How to Get By-Right Zoning Right
By-Right Zoning seen as a critical strategy to help solve the affordable housing crisis, offering a streamlined approval process for developers. However, By-Right Zoning also acts as a better way to regulate walkable neighborhoods in the face of critically flawed conventional zoning policies.
By-Right Zoning is getting a lot of buzz these days as a needed tool to help solve the affordable housing crisis many communities are facing. For those unfamiliar, a zoning code is considered “By-Right” if the approvals process is streamlined so that projects that comply with the zoning standards receive their approval without a discretionary review process.
Housing advocates and developers rightfully claim that discretionary review processes are contributing to housing crises across the country by increasing the cost and delivery rate of housing, and often directly preventing needed housing from getting built. President Obama, Governor Brown of California and the State of Massachusetts have joined the “By-Right Zoning” bandwagon, and here at Opticos, we’re on board, too.
Conventional zoning has unnecessarily pitted housing advocates against neighborhood advocates.
However, residents, environmental groups and others are rightfully upset about the idea of By-Right Zoning because it often seems that the discretionary review process is their only tool to prevent inappropriate and out-of-scale development. Their zoning codes are too blunt to provide the needed control, so they cling to discretionary review as their only protection. Admittedly, in some cases, this may be NIMBY’s refusing to allow more or certain people into their communities. However, in many other cases, it’s community members from all walks of life who want walkable neighborhood living rather than city living. They feel they have no other tools to compel developers to be respectful of their cherished places. From this perspective, By-Right Zoning may have Jane Jacobs rolling in her grave.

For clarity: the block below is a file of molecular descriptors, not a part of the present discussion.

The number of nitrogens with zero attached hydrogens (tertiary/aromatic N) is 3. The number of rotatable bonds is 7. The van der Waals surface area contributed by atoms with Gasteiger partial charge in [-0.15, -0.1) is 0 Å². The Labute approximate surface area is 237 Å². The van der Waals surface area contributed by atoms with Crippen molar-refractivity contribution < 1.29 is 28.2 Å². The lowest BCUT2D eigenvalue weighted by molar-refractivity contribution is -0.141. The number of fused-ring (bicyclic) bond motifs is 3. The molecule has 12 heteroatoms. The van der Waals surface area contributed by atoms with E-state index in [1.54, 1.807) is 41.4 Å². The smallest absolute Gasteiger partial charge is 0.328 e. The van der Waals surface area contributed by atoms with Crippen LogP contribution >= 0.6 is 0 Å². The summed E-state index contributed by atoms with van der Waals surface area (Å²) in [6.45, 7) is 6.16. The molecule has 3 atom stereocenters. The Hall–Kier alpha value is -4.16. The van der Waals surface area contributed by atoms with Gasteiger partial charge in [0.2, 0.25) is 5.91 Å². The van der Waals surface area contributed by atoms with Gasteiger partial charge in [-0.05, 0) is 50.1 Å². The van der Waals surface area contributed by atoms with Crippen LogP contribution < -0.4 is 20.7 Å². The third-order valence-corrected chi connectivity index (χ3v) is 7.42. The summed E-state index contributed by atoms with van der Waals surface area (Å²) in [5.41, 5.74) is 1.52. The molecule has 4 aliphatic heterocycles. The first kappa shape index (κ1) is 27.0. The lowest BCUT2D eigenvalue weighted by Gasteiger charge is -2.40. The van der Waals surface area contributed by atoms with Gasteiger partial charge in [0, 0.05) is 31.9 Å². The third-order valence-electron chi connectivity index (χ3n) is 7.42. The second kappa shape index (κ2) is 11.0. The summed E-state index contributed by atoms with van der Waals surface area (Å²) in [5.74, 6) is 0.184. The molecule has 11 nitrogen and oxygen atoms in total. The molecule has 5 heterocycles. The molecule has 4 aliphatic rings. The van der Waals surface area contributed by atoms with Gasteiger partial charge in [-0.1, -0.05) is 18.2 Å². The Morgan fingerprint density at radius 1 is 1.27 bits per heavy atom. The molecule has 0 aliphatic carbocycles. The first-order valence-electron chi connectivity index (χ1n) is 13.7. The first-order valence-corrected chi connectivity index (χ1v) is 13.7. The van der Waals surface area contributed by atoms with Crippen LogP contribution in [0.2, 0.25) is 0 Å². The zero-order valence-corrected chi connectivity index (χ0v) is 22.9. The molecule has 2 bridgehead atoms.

Conventional Zoning Is Too Blunt for a By-Right Process
So, isn’t zoning supposed to define what can be built in our communities? The answer is yes, but conventional zoning is plainly flawed. Here are some of the reasons conventional zoning doesn’t work well to regulate our walkable neighborhoods: -Conventional zoning regulates in the negative, describing what is NOT allowed rather than what is required or intended, preventing any possibility of accurately predicting what will be built. Setbacks, Floor Area Ratio (FAR) and density are examples of unpredictable regulations. -It doesn’t regulate enough detail regarding the form of the building and how it shapes the public space (and often regulates too much detail about unnecessary things). For example, in walkable neighborhoods, it’s often important that the front door faces the street, but most zoning doesn’t address this. -Conventional zoning codes are overly complicated, often with layers of fixes and overlays, rendering it nearly impossible to determine what actually can and cannot be built.
Without fixing these problems, removing the discretionary review process in cities and towns with conventional zoning could detrimentally impact our walkable neighborhoods.
Next: The Three Steps to Get By-Right Zoning… Right